• The reason that the network router needs to detect the presence of an IP phone is so that it could deliver proper power to the network device. Normally, devices on a network such as a 100BaseT network do not draw power from that network. The exception to this is devices such as IP phones, Wireless Access Nodes, Web Cameras, etc. These devices need power to operate. Therefore, the network switch, router, and/or mid span need to detect the presence and then the removal of such devices. This invention relates to incorporating an AC or pulsating load within these devices to enable the network switch to detect the presence and/or removal of such devices. The AC or pulsating load can be any form of pulsating load or current. [0007]
  • BRIEF DESCRIPTION OF THE DRAWINGS
  • FIG. 1 is a diagram of an exemplary embodiment of the present invention. [0008]
  • DETAILED DESCRIPTION OF THE PREFERRED EMBODIMENT
  • In accordance with the present invention, a signal from a first integrated circuit to another integrated circuit is provided by modulating the power supply current of and by the first integrated circuit. In particular, integrated circuits consume supply current in order to operate. This supply current is typically a DC current, which can be modulated by the integrated circuit powered by the respective supply current as a means of transmitting data to another integrated circuit. This data can signify the presence of the integrated circuit or act as a means of actually sending data from one integrated circuit to another. The alternating supply current of the integrated circuit gives the first integrated circuit a “heart beat” which can be detected by a second integrated circuit. This modulating supply current can easily be differentiated from other DC currents of the system or other modulating currents within the system. [0009]
  • An exemplary embodiment of the present invention may be seen in FIG. 1. As may be seen therein, a plurality of network devices, one being shown in detail in FIG. 1, are connected to a network switch, router, or mid span through lines [0010] 20. These lines may be simply a pair of lines, or a greater number of lines depending on the communication standard being used. Depending on the network device, all lines may be used for signal transmission with the network device being separately powered. For other network devices on the same network, it may be desired to power the network devices from certain lines of the network. Powering certain network lines when the attached device is attempting to use the same lines for signaling will interfere with the communication, and may do permanent damage to the network device depending on the voltage of the power supplied over the network lines. On the other hand, not powering a network device depending on the presence of such power will render the network device unusable. Consequently, some method of detecting the attachment and continued presence of a network device requiring power, and perhaps even the identification of the specific device to determine its specific power requirements, is required.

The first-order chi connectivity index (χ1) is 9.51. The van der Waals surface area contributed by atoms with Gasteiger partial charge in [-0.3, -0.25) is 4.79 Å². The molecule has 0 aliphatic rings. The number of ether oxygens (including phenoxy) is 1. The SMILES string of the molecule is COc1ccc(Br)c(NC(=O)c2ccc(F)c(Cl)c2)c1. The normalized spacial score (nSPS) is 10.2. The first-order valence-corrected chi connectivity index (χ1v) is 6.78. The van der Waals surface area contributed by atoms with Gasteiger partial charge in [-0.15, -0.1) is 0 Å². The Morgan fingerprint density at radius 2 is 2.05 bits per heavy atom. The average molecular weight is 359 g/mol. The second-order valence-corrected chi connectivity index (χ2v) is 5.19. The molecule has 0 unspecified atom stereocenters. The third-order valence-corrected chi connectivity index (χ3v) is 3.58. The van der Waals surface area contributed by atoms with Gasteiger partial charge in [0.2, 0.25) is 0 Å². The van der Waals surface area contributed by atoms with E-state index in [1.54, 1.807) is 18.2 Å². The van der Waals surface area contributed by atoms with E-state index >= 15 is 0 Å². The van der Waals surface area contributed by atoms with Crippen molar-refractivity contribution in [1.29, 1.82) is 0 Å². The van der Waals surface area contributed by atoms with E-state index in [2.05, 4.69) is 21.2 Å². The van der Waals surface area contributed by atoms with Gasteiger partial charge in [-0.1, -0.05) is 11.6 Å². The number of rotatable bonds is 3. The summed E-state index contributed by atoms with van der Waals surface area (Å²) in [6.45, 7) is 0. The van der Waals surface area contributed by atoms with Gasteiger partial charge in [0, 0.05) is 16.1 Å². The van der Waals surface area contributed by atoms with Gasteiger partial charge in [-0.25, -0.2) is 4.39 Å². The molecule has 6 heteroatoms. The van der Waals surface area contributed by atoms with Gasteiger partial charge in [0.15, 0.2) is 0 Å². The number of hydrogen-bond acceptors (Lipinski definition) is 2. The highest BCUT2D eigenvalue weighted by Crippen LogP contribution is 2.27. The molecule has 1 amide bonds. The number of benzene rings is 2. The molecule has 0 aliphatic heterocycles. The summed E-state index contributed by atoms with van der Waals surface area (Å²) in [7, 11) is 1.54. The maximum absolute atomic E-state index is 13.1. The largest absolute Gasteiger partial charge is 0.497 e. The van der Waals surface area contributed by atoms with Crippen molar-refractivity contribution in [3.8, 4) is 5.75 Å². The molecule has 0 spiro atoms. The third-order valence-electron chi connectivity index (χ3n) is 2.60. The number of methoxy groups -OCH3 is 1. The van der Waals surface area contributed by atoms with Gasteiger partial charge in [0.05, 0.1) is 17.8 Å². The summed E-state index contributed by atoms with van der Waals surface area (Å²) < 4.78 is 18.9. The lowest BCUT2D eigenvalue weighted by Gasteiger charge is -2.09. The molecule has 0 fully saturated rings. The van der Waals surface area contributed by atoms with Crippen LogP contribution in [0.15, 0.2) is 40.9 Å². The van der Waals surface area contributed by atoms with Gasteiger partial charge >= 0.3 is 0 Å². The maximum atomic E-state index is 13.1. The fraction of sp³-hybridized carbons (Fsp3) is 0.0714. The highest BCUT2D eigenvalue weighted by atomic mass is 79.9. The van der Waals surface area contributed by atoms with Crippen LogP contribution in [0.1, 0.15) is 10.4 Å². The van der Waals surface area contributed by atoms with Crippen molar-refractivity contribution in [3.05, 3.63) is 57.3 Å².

• One way this may be done is to provide a switch, router, or mid span that initially provides a low voltage between the applicable network lines and look for a specific current, indicating the presence of the expected load on the lines. Once the presence of the network device needing power is detected, then the network switch, router, or mid span will apply the applicable power to the network lines to power the network device. Thereafter, the impedance of the load may change once the normal power voltage is applied to the network device, and may vary depending on whether the network device is operating or not. Consequently continually identifying the device by the magnitude of the load it represents may not be feasible, even though its continued connection may be detected by noting the presence on the lines of at least a minimum load current drawn by the network device. [0011]
  • As an alternative, the exemplary embodiment of FIG. 1 illustrates a representative network device including a current source I and transistor Q[0012] 1 in series across the lines that may be used for powering the network device. The transistor in this embodiment is driven with a square wave at a frequency fs, typically a relatively low frequency, so that the load presented by the network device is modulated by the current I of the current source, independent of the actual load presented by the network device, which current modulation is easily detected by the network switch, router, or mid span to not only continually indicate that the network device is still connected, but to also continually identify the type of device connected.
  • The square wave modulation of the load current as shown in FIG. 1 is exemplary only. By way of example, the modulation current waveform may by rounded (filtered) to suppress harmonics, may be of a duty cycle differing from 50%, within one of a plurality of duty cycle ranges for additional signaling capability, within one of a plurality of current modulation ranges and/or of one of a plurality of modulation frequencies selected for signaling purposes. Similarly, the modulation of the current may be created by various other means, such as a modulated voltage source in series with a resistor across the respective network connections, or even simply a modulated resistance across the network connections. These later modulation techniques are not preferred, however, as they present a resistive load on the network lines that will draw more power when full power is applied to the network line powered device. [0013]